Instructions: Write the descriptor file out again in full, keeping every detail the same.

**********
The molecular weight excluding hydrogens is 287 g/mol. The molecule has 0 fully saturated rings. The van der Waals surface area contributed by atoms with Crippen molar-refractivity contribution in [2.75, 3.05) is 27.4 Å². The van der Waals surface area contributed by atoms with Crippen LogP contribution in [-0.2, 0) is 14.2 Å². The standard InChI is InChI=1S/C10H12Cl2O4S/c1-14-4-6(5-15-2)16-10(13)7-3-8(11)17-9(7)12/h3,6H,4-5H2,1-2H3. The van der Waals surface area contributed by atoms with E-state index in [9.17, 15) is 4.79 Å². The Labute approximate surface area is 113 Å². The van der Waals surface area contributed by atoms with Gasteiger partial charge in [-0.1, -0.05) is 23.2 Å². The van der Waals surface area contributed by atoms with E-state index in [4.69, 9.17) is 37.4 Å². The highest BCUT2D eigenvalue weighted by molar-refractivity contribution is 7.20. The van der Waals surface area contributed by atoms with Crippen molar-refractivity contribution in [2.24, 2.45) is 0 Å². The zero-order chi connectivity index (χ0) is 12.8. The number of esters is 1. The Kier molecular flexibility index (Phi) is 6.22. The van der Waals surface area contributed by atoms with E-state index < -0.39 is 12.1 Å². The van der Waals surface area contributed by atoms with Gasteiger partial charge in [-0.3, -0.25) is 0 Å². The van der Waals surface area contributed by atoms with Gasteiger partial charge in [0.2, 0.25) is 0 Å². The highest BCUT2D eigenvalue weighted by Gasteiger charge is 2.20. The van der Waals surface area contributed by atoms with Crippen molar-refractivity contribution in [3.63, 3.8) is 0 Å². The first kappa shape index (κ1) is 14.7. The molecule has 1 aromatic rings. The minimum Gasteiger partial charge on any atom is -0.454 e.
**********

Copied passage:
The molecular weight excluding hydrogens is 287 g/mol. The molecule has 0 fully saturated rings. The van der Waals surface area contributed by atoms with Crippen molar-refractivity contribution in [2.75, 3.05) is 27.4 Å². The van der Waals surface area contributed by atoms with Crippen LogP contribution in [-0.2, 0) is 14.2 Å². The standard InChI is InChI=1S/C10H12Cl2O4S/c1-14-4-6(5-15-2)16-10(13)7-3-8(11)17-9(7)12/h3,6H,4-5H2,1-2H3. The van der Waals surface area contributed by atoms with E-state index in [9.17, 15) is 4.79 Å². The Labute approximate surface area is 113 Å². The van der Waals surface area contributed by atoms with Gasteiger partial charge in [-0.1, -0.05) is 23.2 Å². The van der Waals surface area contributed by atoms with E-state index in [4.69, 9.17) is 37.4 Å². The highest BCUT2D eigenvalue weighted by molar-refractivity contribution is 7.20. The van der Waals surface area contributed by atoms with Crippen molar-refractivity contribution in [2.24, 2.45) is 0 Å². The zero-order chi connectivity index (χ0) is 12.8. The number of esters is 1. The Kier molecular flexibility index (Phi) is 6.22. The van der Waals surface area contributed by atoms with E-state index < -0.39 is 12.1 Å². The van der Waals surface area contributed by atoms with Gasteiger partial charge in [-0.3, -0.25) is 0 Å². The van der Waals surface area contributed by atoms with Gasteiger partial charge in [0.2, 0.25) is 0 Å². The highest BCUT2D eigenvalue weighted by Gasteiger charge is 2.20. The van der Waals surface area contributed by atoms with Crippen molar-refractivity contribution in [3.63, 3.8) is 0 Å². The first kappa shape index (κ1) is 14.7. The molecule has 1 aromatic rings. The minimum Gasteiger partial charge on any atom is -0.454 e.